That man over there says that women need to be helped into carriages, and lifted over ditches, and to have the best place everywhere. Nobody ever helps me into carriages, or over mud-puddles, or gives me any best place! And ain’t I a woman? Look at me! Look at my arm! I have ploughed and planted, and gathered into barns, and no man could head me! And ain’t I a woman? I could work as much and eat as much as a man – when I could get it – and bear the lash as well! And ain’t I a woman? I have borne thirteen children, and seen most all sold off to slavery, and when I cried out with my mother’s grief, none but Jesus heard me! And ain’t I a woman?

Then they talk about this thing in the head; what’s this they call it? [member of audience whispers, “intellect”] That’s it, honey. What’s that got to do with women’s rights or negroes’ rights? If my cup won’t hold but a pint, and yours holds a quart, wouldn’t you be mean not to let me have my little half measure full?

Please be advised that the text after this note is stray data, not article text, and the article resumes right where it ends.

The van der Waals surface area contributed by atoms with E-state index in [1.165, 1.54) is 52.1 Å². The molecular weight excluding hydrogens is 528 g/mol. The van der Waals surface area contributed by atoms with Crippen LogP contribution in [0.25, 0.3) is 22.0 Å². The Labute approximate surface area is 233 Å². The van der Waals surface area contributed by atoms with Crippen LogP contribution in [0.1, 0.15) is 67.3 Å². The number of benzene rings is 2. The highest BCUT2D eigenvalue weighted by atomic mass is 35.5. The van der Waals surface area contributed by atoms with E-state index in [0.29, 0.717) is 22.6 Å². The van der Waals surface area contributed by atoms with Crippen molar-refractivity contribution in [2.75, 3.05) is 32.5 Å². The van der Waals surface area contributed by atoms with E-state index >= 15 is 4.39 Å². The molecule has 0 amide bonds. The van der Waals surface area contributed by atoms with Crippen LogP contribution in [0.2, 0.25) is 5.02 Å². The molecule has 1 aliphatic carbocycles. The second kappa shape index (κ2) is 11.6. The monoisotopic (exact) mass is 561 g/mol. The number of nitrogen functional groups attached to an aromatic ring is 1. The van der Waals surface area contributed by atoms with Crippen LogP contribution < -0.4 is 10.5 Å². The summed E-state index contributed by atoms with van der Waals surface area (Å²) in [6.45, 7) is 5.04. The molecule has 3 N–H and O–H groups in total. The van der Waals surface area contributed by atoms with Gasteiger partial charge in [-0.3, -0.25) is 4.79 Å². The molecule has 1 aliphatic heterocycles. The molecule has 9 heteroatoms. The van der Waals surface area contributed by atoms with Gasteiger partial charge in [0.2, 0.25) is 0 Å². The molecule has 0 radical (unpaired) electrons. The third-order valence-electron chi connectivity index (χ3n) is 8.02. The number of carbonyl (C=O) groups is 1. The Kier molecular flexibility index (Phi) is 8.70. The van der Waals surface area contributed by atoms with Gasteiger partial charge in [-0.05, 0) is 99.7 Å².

Then that little man in black there, he says women can’t have as much rights as men, ’cause Christ wasn’t a woman! Where did your Christ come from? Where did your Christ come from? From God and a woman! Man had nothing to do with Him.If the first woman God ever made was strong enough to turn the world upside down all alone, these women together ought to be able to turn it back , and get it right side up again! And now they is asking to do it, the men better let them. Obliged to you for hearing me, and now old Sojourner ain’t got nothing more to say.

“AIN’T I A WOMAN?”

By: Sojourner Truth


Different Versions